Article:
Grasso and Robichaud Family Recipes


Nonna's Bean Soup

Mom's Water-Whip Pie Crust


Mom's Shortcake for Strawberries

Apple Cake

Ginger Snaps

Blender Eggnog

Frittura Dousa


Lemon Layer Pie

Nonna's Ravioli




Christmas 2005



Nonna's Bean Soup

Tenderize onion and garlic in oil and butter

add 1 Tbsp tomato paste

4-6 bouillion cubes

lots of water

a few cut up potatoes

sliced carrots


When the carrots and potatos are almost done, add

1 can cannelini (white kidney beans) and noodles

Mash some of the potatoes and add them back into the soup

to thicken it.



The proper noodles are ditalini.

Sprinkle in some grated cheese when serving.

(Especially leftovers: the potatoes absorb the

salt and it turns bland.)


Mom's Water-whip Pie Crust

3/4 cup crisco

1/4 cup boiling water

1 Tbsp milk

2 c sifted all purpose flour

1 tsp salt


Put crisco in mixing bowl

Add boiling water and milk

and whip with fork until smooth.

Sift on flour and salt and work quickly into a dough

Makes 2-crust 9 inch pie



Mom usually made double this batch at a time.



Left over meat and gravy (chicken, turkey, roast beef, whatever)

1 Tbsp tomato paste

1 cup rice

Hot water (or broth)

Grated cheese

Put everything but the grated cheese into a large skillet

Cook, stirring very frequently, until rice is very thoroughly cooked

Add hot water or broth as needed.

Remove from burner and Stir in lots of grated cheese.



I usually add some mushrooms.

The traditional Grasso way to eat this is to smoosh it out onto your plate in a layer about 1/2 to 3/4 inch thick and eat inward in a spiral as it cools: The cheese holds the heat worse that pizza cheese.


Mom's Shortcake for strawberries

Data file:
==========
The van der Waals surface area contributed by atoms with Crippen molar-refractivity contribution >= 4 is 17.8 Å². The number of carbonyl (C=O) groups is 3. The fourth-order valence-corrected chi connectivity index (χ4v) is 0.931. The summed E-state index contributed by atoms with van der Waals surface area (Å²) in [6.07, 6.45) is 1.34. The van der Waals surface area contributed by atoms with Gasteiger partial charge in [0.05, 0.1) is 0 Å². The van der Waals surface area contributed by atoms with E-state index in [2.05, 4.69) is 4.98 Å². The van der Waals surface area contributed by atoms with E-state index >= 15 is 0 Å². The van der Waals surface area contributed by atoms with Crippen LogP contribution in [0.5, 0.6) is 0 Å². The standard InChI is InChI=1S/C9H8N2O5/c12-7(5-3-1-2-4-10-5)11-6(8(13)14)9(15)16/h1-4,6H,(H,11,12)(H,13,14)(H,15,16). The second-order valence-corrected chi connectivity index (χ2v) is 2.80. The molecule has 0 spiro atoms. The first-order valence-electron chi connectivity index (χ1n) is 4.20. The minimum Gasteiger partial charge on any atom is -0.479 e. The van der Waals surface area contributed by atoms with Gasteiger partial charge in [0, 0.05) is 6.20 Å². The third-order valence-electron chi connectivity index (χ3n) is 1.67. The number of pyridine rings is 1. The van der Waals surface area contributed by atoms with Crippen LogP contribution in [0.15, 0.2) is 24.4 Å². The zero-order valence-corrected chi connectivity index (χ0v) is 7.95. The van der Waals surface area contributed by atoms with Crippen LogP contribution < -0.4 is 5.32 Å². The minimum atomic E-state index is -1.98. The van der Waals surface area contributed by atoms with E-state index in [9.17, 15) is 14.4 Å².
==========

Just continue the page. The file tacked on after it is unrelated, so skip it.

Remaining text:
1/2 hour 450 degrees


2 cups flour

1/2 cup sugar


4 tsp baking powder

1 cup milk

4 Tbs shortening



I haven't made this in years. The salt should probably be one teaspoon... or maybe ½ teaspoon.

This is basically a biscuit so Stir everything together until just blended and spread in a 9x9 pan. Don't overbeat.

My copy of the recipe doesn't say anything about greasing the pan, but

a spray of PAM probably would not hurt.


Apple cake

350 degrees 45 minutes


4 apples, peeled, cored and sliced

1/2 cup sugar

1/2 tsp cinnamon


2 eggs

1/2 cup margarine, softened or melted

1/2 cup sugar

1 cup flour


Layer apples cinnamon and sugar in greased 9x9 inch pan

Beat together eggs and sugar thoroughly

Add margarine and flour, beat until smooth

Spread over the apples

After 45 minutes poke the apples to see if they are cooked.



I'm pretty sure this came from the Robichaud side of the family.

The ingredients look like an apple crisp or apple cobbler recipe,

but we make it as a sort of cake.

The cake part is closer to being a dough than a batter.

If you use butter instead of margarine, or your oven tends to run hot,

you may want to decrease the temperature so the cake doesn't

get too dark before the apples are cooked.


Ginger snaps

8 to 10 minutes

preheat oven to 350 degrees

cream together

3/4 c shortening

1 cup sugar


1/4 cup molasses

1 egg

In another bowl sift together

2 1/4 cups flour

2 baking soda

1 tsp cinnamon

1 tsp ginger

1 tsp cloves

Add flour mixture to other mixture, 1/3 at a time, mixing well